Is East Germany Catching Up? A Time Series Perspective
IWH Discussion Papers,
This paper assesses whether the economy of East Germany is catching up with the
West German region in terms of welfare. While the primary measure for convergence and catching up is per capita output, we also look at other macroeconomic indicators such as unemployment rates, wage rates, and production levels in the manufacturingsector. In contrast to existing studies of convergence between regions of reunified Germany, our approach is purely based upon the time series dimension and is thus directly focused on the catching up process in East Germany as a region. Our testing setup includes standard ADF unit root tests as well as unit root tests that endogenously allow for a break in the deterministic component of the process. In our analysis, we find evidence of catching up for East Germany for most of the indicators. However, convergence speed is slow, and thus it can be expected that the catching up process will take further decades until the regional gap is closed.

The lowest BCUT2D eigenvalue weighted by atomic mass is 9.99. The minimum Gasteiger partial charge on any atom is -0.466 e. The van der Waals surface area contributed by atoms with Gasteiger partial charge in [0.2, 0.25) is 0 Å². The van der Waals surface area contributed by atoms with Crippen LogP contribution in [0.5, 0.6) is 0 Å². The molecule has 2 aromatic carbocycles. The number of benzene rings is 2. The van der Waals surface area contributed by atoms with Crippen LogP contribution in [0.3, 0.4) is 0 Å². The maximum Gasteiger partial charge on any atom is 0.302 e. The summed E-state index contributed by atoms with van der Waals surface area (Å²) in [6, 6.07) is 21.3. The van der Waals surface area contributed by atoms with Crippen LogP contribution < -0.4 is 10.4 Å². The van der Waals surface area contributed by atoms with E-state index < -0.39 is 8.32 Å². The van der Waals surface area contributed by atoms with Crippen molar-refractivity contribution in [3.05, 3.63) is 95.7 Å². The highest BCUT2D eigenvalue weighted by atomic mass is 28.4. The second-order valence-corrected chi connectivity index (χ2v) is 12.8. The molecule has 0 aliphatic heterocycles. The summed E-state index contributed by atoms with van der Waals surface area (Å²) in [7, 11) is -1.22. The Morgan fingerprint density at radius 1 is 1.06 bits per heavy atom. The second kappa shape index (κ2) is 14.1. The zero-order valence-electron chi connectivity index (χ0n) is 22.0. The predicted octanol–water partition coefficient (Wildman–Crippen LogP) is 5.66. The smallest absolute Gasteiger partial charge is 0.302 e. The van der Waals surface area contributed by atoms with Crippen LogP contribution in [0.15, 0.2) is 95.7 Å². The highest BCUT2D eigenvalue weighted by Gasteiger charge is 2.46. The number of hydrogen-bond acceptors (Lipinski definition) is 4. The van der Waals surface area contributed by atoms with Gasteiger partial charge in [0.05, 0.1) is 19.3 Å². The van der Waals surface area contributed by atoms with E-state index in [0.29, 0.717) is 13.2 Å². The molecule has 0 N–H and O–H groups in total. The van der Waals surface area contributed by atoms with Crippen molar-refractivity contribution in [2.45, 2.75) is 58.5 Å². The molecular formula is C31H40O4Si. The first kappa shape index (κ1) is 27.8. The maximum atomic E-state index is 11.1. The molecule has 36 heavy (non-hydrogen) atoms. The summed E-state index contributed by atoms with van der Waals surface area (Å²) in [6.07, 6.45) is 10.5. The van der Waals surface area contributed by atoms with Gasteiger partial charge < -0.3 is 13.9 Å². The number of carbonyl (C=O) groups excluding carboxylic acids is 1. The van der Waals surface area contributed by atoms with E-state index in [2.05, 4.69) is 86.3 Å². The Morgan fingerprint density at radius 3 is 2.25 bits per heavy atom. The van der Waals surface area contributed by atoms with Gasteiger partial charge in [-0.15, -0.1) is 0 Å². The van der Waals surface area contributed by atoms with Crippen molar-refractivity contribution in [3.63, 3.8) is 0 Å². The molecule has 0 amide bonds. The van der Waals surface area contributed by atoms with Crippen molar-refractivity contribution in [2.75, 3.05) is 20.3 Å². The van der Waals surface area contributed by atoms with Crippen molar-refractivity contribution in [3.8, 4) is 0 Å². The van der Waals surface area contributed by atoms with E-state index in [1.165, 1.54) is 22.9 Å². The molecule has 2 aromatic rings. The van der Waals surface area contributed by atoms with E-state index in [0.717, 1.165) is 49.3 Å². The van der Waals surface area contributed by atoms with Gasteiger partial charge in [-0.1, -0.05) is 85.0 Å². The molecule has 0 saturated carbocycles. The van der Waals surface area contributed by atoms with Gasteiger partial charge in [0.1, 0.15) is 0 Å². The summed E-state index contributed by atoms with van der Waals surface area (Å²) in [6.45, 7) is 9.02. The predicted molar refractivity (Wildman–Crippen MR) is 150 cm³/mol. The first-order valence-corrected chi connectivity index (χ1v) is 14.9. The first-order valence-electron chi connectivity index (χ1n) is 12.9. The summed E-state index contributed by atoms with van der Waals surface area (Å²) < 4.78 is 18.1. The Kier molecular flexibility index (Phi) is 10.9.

Regional Growth and Finance in Europe: Is there a Quality Effect of Bank Efficiency?
Journal of Banking & Finance,
In this study, we test whether regional growth in 11 European countries depends on financial development and suggest the use of cost- and profit-efficiency estimates as quality measures of financial institutions. Contrary to the usual quantitative proxies of financial development, the quality of financial institutions is measured in this study as the relative ability of banks to intermediate funds. An improvement in bank efficiency spurs five times more regional growth then an identical increase in credit does. More credit provided by efficient banks exerts an independent growth effect in addition to direct quantity and quality channel effects.
Effects of the promotion of investment in East Germany
IWH Discussion Papers,
Investment in East Germany is heavily subsidized. Econometric estimates based on a treatment approach show that the level of investment is significantly higher in firms being supported by state aid. Nevertheless, capital productivity is lower in East Germany, indicating a misallocation of capital. Additionally, there are negative effects in West Germany due to negative crowding-out effects. Therefore state aid in East Germany should be reduced in the medium run.